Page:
In an era when rain forests round the world are being decimated daily, this country's strict tree preservation laws are to be applauded.
However, one London council has just received a costly reminder that, while trees are to be preserved, there is a limit to the extent to which they should be allowed unfettered growth.
As a result of a recent court ruling, Westminster City Council faces a £1m bill over damage caused by an 80-year-old pavement plane tree, which was allowed to grow to what one expert described as "forest proportions".
The Court of Appeal, which ruled the council must foot the bill for the damage and for the legal costs, was told in the case of Delaware Mansions Ltd and Flecksun Ltd v The Lord Mayor and Citizens of the City of Westminster that, had the council accepted that a tree of this size was inappropriate in its location and cut it down, the minor repairs necessary would have left them with a bill for a mere £14,000.
Instead the council let the tree stay, and in the end its roots caused massive subsidence damage to a number of blocks of mansion flats in Maida Vale which necessitated major underpinning.
Originally, the High Court in 1998 dismissed a claim for compensation for the cost of repairing the damage on the basis that Flecksun, a company set up by the owners of the flats, did not have sufficient legal standing to bring the claim.
On 21 July though, in a case which clarifies the rights of property owners to sue, Lords Justices Beldam, Pill and Thorpe have reversed that decision.
It had been argued that the damage, which cost £570,735 to put right, happened before the residents bought the freehold, and that, as they had not formally taken over the legal rights of the previous freeholders to sue, they had no legal status to take the council to court.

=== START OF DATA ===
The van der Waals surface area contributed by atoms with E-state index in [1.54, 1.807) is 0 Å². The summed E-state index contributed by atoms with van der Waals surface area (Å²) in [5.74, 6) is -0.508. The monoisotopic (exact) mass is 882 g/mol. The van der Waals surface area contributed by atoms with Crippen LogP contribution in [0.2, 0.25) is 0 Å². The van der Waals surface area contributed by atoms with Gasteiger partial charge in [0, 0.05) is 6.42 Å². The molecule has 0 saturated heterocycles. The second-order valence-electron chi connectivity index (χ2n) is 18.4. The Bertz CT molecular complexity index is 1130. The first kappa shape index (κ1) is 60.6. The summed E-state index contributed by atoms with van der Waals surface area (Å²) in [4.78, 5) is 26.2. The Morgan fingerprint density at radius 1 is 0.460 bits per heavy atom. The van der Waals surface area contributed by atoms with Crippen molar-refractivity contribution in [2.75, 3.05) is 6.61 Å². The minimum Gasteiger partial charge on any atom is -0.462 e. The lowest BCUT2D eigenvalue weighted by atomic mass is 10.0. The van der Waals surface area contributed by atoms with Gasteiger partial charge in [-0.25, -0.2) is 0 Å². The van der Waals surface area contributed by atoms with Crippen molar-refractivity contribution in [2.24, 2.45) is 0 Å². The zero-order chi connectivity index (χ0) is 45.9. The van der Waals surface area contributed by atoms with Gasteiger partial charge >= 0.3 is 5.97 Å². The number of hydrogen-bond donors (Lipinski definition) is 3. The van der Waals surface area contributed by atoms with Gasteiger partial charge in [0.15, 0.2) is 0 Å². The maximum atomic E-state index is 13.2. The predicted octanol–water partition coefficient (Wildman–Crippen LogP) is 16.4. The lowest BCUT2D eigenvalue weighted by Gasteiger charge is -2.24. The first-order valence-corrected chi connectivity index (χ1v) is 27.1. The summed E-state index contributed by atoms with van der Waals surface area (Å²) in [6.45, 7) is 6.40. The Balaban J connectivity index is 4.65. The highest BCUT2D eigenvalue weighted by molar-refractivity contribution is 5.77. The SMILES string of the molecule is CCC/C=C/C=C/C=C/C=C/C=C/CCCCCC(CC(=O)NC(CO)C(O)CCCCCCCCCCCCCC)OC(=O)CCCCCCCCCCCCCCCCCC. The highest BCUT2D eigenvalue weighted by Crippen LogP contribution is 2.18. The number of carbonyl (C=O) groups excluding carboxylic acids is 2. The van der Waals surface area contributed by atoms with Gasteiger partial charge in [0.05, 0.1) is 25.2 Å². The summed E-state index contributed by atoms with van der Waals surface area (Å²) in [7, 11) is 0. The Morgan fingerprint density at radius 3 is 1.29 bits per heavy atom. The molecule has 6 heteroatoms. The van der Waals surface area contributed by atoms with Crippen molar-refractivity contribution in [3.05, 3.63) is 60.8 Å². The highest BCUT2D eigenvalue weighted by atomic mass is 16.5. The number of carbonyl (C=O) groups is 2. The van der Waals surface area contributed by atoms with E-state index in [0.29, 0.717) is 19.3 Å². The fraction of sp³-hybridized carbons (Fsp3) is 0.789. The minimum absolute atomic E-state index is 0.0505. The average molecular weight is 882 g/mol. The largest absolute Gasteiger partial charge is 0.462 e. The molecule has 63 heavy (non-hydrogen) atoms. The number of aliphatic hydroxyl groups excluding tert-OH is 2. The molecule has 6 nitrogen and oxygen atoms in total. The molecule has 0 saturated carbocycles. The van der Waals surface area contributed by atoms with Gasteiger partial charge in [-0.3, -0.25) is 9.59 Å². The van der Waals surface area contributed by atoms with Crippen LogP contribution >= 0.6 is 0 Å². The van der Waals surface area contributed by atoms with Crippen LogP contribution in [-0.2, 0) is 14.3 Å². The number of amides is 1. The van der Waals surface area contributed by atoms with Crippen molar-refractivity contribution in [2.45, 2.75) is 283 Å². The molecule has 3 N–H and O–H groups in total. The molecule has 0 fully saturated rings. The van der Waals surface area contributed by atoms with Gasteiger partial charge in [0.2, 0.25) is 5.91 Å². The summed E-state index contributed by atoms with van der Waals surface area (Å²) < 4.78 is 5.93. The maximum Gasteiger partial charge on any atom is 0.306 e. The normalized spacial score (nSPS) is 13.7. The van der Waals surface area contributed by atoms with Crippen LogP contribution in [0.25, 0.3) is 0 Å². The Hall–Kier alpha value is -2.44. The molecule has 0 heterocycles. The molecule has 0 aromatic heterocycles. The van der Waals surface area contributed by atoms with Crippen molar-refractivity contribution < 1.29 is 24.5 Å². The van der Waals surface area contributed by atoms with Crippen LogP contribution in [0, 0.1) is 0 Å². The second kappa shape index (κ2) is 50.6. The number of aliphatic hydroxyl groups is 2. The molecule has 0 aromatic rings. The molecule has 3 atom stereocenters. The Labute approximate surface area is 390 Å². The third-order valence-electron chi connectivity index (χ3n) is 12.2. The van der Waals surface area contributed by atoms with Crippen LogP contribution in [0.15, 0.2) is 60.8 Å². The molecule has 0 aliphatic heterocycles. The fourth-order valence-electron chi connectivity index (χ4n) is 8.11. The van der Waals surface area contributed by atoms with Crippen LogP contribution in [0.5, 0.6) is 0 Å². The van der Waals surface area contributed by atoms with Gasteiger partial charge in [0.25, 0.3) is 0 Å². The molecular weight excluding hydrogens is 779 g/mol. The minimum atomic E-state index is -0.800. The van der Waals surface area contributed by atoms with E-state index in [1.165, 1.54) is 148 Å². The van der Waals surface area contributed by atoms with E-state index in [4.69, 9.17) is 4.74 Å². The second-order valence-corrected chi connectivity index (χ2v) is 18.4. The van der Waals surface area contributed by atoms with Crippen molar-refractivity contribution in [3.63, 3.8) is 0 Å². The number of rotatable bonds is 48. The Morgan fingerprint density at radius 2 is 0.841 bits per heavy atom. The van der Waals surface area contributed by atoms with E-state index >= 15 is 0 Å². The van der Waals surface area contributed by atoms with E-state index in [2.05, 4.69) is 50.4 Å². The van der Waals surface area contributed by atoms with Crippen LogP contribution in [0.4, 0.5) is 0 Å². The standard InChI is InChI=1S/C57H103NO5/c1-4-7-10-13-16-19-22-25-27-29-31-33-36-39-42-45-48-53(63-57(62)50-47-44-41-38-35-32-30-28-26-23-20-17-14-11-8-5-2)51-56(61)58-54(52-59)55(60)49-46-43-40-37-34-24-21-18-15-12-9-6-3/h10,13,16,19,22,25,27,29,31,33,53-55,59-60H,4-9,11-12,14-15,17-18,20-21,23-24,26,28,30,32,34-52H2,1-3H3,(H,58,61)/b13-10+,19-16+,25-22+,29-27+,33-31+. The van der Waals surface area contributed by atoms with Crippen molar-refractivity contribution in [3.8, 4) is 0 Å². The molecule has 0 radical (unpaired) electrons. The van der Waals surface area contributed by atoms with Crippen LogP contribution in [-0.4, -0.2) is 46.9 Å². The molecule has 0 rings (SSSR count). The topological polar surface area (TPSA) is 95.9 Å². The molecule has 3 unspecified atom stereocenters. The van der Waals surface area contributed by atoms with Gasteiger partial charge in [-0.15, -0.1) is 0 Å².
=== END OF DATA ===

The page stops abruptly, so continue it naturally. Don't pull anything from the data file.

However, the appeal judges held that Flecksun was entitled to sue, and entitled to £835,430 damages, which with legal costs will land the council with a bill for more than £1m.
Lord Justice Pill said that where there was a continuing nuisance the owner of property was entitled to a declaration to abate the nuisance, to damages for physical injury and to an injunction.
He continued: "He is in my judgment, and on the same principle, entitled to the reasonable cost of eliminating the nuisance if it is reasonable to eliminate it."
He said he was satisfied that the nuisance had been present during the current ownership of the properties and the fact that it also existed before was irrelevant.
He did not consider any need for Flecksun to prove further physical damage resulting from the nuisance.
Rachel Bolt, the partner who heads the property recovery unit of Beachcroft Wansbroughs' London office, acted for the owners and their insurers, Ecclesiastical Insurance Group, and instructed Michael Pooles QC of 4 Paper Buildings in the case.
She says that, although tree root cases have to be viewed on their individual merits, she considers the Appeal Court ruling "clear confirmation that courts are keen to penalise perpetrators of damage caused by tree roots".
Bolt says that although the damage began before Flecksun bought the flats, the company had the right to sue because the problem was ongoing. She says that the courts adopted a "pragmatic approach" towards the fact that Flecksun had not taken an assignment of the previous owners' cause of action.
"We pursued the matter to appeal on the basis that while the damage might have occurred before Flecksun bought the freehold interest in the blocks of flats, it was an ongoing wrong, the consequences of which the council could to all intents and purposes have avoided at any time after Flecksun's purchase by removing the tree. In the circumstances Flecksun should be entitled to sue," she says.
"The decision is generally good news for those seeking to recover a loss. It demonstrates a pragmatic and broad-brush approach in keeping with the recent sweeping reforms to the civil procedure process.
"It should become increasingly difficult for wrongdoers to avoid responsibility on a legal technicality.
"The ruling also brings new certainty to situations such as these, and at the same time removes the potential for a defendant to be exposed to payment for the same loss twice.
"The case is also one which could well have implications for a more straightforward approach to establishing entitlement for insurers to subrogate to a loss."